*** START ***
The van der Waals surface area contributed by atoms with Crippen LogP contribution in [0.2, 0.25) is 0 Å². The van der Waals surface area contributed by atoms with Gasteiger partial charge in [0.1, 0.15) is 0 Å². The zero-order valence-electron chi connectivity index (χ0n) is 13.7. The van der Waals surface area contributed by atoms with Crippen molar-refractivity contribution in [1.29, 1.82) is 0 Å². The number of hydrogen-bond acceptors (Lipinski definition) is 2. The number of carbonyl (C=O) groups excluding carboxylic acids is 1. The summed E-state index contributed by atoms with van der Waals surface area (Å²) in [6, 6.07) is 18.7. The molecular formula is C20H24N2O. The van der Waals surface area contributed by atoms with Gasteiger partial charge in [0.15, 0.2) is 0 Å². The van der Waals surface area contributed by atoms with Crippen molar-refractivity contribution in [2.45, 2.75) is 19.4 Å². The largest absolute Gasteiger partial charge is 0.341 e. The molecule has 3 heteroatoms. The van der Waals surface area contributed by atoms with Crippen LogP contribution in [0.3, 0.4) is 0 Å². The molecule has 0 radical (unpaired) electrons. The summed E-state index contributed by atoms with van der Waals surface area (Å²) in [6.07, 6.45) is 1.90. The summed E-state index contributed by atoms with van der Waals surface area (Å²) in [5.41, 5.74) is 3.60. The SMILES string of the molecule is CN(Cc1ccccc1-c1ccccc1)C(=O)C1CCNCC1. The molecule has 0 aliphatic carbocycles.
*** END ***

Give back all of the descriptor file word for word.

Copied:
The van der Waals surface area contributed by atoms with Crippen LogP contribution in [0.2, 0.25) is 0 Å². The van der Waals surface area contributed by atoms with Gasteiger partial charge in [0.1, 0.15) is 0 Å². The zero-order valence-electron chi connectivity index (χ0n) is 13.7. The van der Waals surface area contributed by atoms with Crippen molar-refractivity contribution in [1.29, 1.82) is 0 Å². The number of hydrogen-bond acceptors (Lipinski definition) is 2. The number of carbonyl (C=O) groups excluding carboxylic acids is 1. The summed E-state index contributed by atoms with van der Waals surface area (Å²) in [6, 6.07) is 18.7. The molecular formula is C20H24N2O. The van der Waals surface area contributed by atoms with Gasteiger partial charge in [0.15, 0.2) is 0 Å². The van der Waals surface area contributed by atoms with Crippen molar-refractivity contribution in [2.45, 2.75) is 19.4 Å². The largest absolute Gasteiger partial charge is 0.341 e. The molecule has 3 heteroatoms. The van der Waals surface area contributed by atoms with Crippen LogP contribution in [0.3, 0.4) is 0 Å². The molecule has 0 radical (unpaired) electrons. The summed E-state index contributed by atoms with van der Waals surface area (Å²) in [6.07, 6.45) is 1.90. The summed E-state index contributed by atoms with van der Waals surface area (Å²) in [5.41, 5.74) is 3.60. The SMILES string of the molecule is CN(Cc1ccccc1-c1ccccc1)C(=O)C1CCNCC1. The molecule has 0 aliphatic carbocycles.